March 13, 2020

Contact: Krista Westervelt, 919-542-4512, krista.westervelt@chathamcoa.org

Chatham County Council on Aging Announces COVID-19 Actions

PITTSBORO, NC—The Chatham County Council on Aging is joining others across the globe, nation and state in acting decisively to curtail the adverse impact of novel coronavirus (COVID-19).

“We are especially concerned about the well-being of Chatham seniors, their families and our volunteers,” remarked Dennis Streets, director of the Council. He added, “The actions we are taking are designed to protect the health of all–especially those at high risk of serious illness—and are consistent with the recommendations coming from the science and medical communities.”

Eastern and Western Senior Centers

Effective Monday, March 16, 2020, the Council will suspend its congregate meals program and other activities offered at its Eastern and Western Senior Centers (in Pittsboro and Siler City).  The centers will be closed to participants and visitors.

Individuals needing assistance should contact the Council in advance and the Council will work to meet the identified need. This includes frozen and shelf-stable meals for homebound seniors, help with assistive equipment, the provision of incontinence supplies, and emergency assistance with utility bills.

The Council is actively identifying other ways to assist those seniors who normally attend the centers’ noon-day meals program. “We are providing instruction, equipment, supplies and encouragement so that participants can continue exercise and entertainment at home,” noted Liz Lahti, Health Promotion Coordinator and Senior Center Manager at the Eastern Center.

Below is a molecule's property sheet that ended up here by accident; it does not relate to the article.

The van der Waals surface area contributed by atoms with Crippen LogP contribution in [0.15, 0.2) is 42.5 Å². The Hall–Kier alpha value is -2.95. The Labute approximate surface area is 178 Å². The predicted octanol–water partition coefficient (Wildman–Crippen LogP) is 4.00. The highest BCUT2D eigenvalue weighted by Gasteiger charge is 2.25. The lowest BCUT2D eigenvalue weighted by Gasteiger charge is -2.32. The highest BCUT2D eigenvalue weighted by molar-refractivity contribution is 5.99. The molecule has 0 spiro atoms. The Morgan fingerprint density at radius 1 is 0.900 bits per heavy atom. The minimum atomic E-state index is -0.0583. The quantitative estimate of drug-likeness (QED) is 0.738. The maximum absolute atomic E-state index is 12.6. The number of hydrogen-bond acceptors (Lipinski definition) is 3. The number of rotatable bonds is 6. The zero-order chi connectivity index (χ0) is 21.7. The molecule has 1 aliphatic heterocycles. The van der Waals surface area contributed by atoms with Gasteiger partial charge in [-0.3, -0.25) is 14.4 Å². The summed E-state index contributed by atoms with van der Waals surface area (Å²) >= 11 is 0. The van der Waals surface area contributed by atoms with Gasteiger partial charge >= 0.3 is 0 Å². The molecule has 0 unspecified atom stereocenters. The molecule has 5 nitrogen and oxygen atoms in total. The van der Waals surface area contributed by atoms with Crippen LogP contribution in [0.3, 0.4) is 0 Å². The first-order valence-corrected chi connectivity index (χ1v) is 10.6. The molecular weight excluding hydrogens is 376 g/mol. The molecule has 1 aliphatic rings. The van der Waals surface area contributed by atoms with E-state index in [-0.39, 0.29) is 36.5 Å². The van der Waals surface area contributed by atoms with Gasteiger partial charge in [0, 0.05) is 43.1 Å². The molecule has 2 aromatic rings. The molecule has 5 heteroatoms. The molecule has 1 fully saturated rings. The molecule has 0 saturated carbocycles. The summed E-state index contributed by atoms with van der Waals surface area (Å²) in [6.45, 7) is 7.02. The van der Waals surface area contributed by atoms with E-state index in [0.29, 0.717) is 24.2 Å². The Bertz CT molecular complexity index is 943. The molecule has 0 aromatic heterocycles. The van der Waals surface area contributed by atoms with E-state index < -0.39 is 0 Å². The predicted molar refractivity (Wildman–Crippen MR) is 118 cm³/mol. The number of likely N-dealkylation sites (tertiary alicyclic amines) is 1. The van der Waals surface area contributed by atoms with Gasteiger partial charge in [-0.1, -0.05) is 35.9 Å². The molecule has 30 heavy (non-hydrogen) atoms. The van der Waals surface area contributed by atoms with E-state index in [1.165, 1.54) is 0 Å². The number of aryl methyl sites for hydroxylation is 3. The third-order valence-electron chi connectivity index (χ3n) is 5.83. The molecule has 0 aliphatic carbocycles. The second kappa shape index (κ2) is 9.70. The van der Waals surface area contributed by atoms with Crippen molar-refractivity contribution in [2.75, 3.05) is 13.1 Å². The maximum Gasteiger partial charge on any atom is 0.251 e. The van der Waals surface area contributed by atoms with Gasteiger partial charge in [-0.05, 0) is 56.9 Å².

For participants for whom the center is a major social connection, the Council will offer friendly check-in calls. 

“We are also scheduling a weekly conference call to allow all participants to hear an update about the Council’s status and to ask questions. We hope these calls can provide another social outlet for those without much outside contact,” shared Lacee Monte, the Council’s Deputy Director and Finance Officer.    

Meals on Wheels

Also effective Monday, March 16th, the Council will suspend its home-delivered (Meals on Wheels) program. This action is being taken to protect both the homebound meals recipients and the volunteer drivers, many of whom are seniors themselves.

“This is a group about whom we are especially concerned.  We hope that by providing frozen or shelf-stable meals and friendly calls, we can provide adequate support,” reported Streets. “Of course, we will also work to provide other assistance such as incontinence supplies.”